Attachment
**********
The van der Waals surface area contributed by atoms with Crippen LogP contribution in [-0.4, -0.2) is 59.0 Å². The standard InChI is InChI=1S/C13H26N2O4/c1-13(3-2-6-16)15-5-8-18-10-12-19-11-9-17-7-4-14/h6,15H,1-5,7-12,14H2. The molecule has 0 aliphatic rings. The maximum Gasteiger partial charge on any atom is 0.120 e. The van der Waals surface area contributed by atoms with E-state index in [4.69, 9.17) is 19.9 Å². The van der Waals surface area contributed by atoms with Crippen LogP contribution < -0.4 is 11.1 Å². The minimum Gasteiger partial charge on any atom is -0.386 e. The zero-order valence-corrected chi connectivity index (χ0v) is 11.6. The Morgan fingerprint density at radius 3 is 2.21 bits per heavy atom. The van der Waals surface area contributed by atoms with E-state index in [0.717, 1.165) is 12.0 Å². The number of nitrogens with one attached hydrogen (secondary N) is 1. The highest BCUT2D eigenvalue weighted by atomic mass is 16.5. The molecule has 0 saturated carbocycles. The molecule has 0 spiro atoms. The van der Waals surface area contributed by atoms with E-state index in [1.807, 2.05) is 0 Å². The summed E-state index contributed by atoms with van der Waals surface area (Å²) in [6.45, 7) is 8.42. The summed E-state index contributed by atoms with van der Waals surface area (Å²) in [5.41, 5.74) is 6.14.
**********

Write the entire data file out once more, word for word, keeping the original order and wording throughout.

The van der Waals surface area contributed by atoms with Crippen LogP contribution in [-0.4, -0.2) is 59.0 Å². The standard InChI is InChI=1S/C13H26N2O4/c1-13(3-2-6-16)15-5-8-18-10-12-19-11-9-17-7-4-14/h6,15H,1-5,7-12,14H2. The molecule has 0 aliphatic rings. The maximum Gasteiger partial charge on any atom is 0.120 e. The van der Waals surface area contributed by atoms with E-state index in [4.69, 9.17) is 19.9 Å². The van der Waals surface area contributed by atoms with Crippen LogP contribution < -0.4 is 11.1 Å². The minimum Gasteiger partial charge on any atom is -0.386 e. The zero-order valence-corrected chi connectivity index (χ0v) is 11.6. The Morgan fingerprint density at radius 3 is 2.21 bits per heavy atom. The van der Waals surface area contributed by atoms with E-state index in [0.717, 1.165) is 12.0 Å². The number of nitrogens with one attached hydrogen (secondary N) is 1. The highest BCUT2D eigenvalue weighted by atomic mass is 16.5. The molecule has 0 saturated carbocycles. The molecule has 0 spiro atoms. The van der Waals surface area contributed by atoms with E-state index in [1.807, 2.05) is 0 Å². The summed E-state index contributed by atoms with van der Waals surface area (Å²) in [6.45, 7) is 8.42. The summed E-state index contributed by atoms with van der Waals surface area (Å²) in [5.41, 5.74) is 6.14.